Saturday, April 7, 2012

"Can You Name 5 Female Artists?"

This is one of the opening lines of the trailer to the documentary, Who Does She Think She Is?, by filmmaker Pamela Tanner Boll featuring five women artists who refuse to choose between the life of being an artist or being a mother, wife, and all-around family-nuturing-person. I saw the movie a couple of months ago on PBS quite by accident around the time I was talking to a friend about the challenges of being a female artist and trying to do other things in one's life. One of the opening lines in the trailer is the question (above in this blog post title) posed by an interviewer asking groups of people, some in front of what looks like the Metropolitan Museum of Art in NYC. Generally, not one person can give the names of five women artists. Some people try and they end up either giggling in astonishment for not being able to come up with names in a snappy fashion or nonchalantly admit that they just can't think of any.

I liked the movie because it really demonstrates the challenges of being a woman and an artist. That the filmmaker focused on women who are mothers trying to raise families AND make art seemed a bit of an oversight for me since many of us (me included here) never had families and kids to raise because we, maybe unfortunately, chose. Nonetheless, the film does a great job depicting the complex lives of the featured women-artists who have both successfully (and unsuccessfully) balanced the needs of their families against their own needs as artists, and within the roles of women they've chosen to live -- mothers in all cases, and wives.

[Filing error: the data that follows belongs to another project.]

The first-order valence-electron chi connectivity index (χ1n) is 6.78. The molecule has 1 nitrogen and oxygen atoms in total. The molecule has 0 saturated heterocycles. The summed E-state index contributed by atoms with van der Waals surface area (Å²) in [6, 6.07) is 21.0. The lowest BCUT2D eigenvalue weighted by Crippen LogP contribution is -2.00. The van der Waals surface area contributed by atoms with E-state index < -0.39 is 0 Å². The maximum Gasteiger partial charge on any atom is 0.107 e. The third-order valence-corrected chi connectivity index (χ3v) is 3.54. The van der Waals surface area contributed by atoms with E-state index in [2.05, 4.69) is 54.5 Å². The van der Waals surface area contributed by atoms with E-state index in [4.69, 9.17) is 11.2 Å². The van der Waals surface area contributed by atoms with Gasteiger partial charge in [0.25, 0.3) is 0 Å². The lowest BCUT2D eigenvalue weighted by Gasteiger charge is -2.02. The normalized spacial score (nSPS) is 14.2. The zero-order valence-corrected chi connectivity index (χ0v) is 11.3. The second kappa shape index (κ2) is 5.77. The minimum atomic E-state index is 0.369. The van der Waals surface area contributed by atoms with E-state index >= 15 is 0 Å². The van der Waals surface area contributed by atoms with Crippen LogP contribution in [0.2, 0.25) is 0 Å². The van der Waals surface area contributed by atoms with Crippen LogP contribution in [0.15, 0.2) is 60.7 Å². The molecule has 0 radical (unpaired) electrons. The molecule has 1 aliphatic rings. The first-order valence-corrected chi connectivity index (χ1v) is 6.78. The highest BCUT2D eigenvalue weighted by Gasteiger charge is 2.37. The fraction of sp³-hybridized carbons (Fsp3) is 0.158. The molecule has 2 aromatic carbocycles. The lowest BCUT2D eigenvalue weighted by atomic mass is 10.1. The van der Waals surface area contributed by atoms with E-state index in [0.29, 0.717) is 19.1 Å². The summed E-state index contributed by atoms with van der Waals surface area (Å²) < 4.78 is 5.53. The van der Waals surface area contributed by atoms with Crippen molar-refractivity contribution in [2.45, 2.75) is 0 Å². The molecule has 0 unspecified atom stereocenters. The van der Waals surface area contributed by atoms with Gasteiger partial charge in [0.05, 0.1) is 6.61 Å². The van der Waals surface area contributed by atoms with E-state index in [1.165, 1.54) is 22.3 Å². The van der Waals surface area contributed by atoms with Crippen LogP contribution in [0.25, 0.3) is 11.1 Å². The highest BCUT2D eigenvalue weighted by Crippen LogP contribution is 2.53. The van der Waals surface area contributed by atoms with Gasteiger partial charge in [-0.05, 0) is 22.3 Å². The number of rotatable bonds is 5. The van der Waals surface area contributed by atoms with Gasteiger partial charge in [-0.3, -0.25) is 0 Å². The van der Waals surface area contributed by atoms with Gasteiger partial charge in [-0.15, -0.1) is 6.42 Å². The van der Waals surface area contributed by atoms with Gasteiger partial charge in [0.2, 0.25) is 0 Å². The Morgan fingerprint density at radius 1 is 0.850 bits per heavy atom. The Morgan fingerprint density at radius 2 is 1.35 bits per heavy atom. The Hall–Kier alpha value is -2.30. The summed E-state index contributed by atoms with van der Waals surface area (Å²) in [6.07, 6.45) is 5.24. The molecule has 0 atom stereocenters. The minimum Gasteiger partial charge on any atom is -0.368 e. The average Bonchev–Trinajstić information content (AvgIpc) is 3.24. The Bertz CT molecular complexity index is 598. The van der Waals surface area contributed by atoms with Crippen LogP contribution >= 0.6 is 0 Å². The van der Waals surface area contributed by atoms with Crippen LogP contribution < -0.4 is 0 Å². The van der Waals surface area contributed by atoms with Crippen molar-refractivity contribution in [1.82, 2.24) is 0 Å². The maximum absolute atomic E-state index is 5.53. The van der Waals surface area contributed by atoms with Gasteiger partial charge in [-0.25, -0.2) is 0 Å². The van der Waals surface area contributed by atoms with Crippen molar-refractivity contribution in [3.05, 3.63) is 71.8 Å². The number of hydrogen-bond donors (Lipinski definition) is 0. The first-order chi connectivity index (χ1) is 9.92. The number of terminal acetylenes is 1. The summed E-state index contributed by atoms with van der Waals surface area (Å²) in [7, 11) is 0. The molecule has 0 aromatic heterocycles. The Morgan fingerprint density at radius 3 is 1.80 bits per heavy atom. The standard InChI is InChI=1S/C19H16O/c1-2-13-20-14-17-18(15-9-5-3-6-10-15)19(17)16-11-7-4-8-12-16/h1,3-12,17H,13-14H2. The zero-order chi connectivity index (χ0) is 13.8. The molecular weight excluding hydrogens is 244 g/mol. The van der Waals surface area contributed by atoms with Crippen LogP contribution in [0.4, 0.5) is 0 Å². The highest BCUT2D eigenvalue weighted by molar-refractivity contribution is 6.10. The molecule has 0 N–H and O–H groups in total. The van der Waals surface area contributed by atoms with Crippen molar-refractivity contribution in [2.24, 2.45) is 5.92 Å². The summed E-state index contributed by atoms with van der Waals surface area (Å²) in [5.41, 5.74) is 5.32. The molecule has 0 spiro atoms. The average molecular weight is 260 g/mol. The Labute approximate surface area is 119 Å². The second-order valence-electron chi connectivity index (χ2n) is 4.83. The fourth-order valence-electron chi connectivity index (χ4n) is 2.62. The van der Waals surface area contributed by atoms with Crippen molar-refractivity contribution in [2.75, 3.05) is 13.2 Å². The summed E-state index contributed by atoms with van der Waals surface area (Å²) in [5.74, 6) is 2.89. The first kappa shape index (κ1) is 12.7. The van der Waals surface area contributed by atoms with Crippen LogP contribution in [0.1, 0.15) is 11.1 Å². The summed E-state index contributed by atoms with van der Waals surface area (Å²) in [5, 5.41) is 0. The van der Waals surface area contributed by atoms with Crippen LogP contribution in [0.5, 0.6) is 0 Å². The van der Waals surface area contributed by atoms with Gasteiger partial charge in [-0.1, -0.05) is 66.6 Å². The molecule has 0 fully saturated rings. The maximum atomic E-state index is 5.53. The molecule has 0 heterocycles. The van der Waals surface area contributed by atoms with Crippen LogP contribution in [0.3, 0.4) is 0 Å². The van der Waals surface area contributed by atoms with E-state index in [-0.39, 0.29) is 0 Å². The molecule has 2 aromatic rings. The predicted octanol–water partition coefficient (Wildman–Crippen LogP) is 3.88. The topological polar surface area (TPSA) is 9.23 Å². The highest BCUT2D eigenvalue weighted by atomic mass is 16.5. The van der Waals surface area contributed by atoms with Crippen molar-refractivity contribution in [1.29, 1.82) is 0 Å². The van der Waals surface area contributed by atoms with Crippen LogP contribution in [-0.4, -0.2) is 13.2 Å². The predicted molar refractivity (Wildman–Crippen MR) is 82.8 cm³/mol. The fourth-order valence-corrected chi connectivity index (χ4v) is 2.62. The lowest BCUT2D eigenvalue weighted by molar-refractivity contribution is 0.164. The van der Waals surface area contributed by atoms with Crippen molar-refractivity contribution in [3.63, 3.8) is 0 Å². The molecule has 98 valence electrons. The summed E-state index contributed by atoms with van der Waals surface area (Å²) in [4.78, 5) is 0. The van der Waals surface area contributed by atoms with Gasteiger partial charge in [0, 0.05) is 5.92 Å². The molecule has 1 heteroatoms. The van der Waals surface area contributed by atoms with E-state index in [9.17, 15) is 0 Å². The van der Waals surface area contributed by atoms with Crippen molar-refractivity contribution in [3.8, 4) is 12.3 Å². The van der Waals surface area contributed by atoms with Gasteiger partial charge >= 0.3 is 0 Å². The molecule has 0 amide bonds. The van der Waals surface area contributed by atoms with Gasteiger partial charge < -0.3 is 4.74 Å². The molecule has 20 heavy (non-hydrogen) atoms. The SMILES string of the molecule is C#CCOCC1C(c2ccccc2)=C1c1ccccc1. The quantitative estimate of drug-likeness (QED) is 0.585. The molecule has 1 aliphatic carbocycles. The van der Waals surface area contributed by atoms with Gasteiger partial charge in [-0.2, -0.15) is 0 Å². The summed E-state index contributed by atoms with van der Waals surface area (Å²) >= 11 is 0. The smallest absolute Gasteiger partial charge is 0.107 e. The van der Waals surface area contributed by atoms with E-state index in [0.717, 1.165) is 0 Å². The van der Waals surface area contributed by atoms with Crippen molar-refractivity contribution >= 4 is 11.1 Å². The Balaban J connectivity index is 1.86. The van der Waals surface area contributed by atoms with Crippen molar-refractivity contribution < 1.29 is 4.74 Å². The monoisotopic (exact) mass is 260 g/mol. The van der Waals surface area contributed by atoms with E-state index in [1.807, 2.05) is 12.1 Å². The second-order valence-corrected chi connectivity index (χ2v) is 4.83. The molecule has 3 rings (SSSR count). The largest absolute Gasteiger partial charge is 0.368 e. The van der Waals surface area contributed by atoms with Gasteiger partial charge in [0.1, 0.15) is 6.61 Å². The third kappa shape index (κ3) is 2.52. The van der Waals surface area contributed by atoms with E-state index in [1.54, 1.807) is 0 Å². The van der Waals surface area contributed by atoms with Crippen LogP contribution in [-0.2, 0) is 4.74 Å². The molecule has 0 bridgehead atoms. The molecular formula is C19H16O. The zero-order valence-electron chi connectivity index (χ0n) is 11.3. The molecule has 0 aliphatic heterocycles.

What struck me, as presented in a booming-sort of voice by a male spokesperson at the very beginning of the trailer, is that Ameila Earhart, Edith Head, Janis Joplin, Georgia O'Keefe, Emily Dickinson, Tallulah Bankhead, Edith Horton, and Eudora Welty, were lumped together as women artists who never had children. I would have never thought to put them in a group like that and there are surely others.....Frida Kahlo, Judy Chicago, to add to the list.

As an entry to the overall concept of the movie, this is a stark way to illustrate the various choices women-artists make.

Monday, April 2, 2012

Who's really being creative here?

I teach painting (you know, the old-fashioned way with a brush and colored, mushy stuff that comes out of a tube) and went to Staples yesterday to get copies made of photos I use as reference material for subject matter. While I stood there waiting to be waited on, I saw this picture/canvas called "Easy Canvas Prints" for only $29.99 propped up on a metal easel too far away for me to read the fine print (turns out the reg. price was $39.99.)
The clerk noticed that I was craning over the counter and asked if I wanted to see it more closely. So, here he is (or, here's his hand) posing while I took a shot of this. It's so easy now for anyone to have a not-so-interesting photo of anything made into a "painting" because it can be printed on a simulated canvas surface. Not too creative if you ask me. But, a brilliant move on the part of the person who came up with the idea....why the hell not? We can all be artists if we can use a digital camera and get to Staples.

Sunday, April 1, 2012

Maybe my brain isn't completely f-ked up.........

(This blogspot blog is being created while I wait for godaddy to do its thing so Zinngle can be developed through Wordpress.)

So, my colleague Mary suggested this morning that we target our tentatively, newly-christened blog, Zinngle to those of us who are looking for ways to be creative and stay that way, as much as real life permits. I was thinking about brains and how we've learned that the left and right spheres express themselves differently. I wondered how a handy diagram might explain, in simple terms, what we're dealing with here when we think about the creative mind versus the analytical mind.

As noted in the illustration above, there are clearly the two sections denoting analysis versus expression. What I sort of liked is how curiosity is on the side of analytical thinking and the sensuous aspects of experience are on the side of expression. I've never seen a brain chart like this! It makes everything seem so understandable and sensible (left brain at work here.....)

When we're in a creative moment, time is suspended and we don't really think logically, do we? Maybe an idea comes in from left field without expectation. Maybe, (as is the case for me) while being engaged in a common task like showering, what seem like crazy ideas flow into mind as easily as the water falls from the shower head.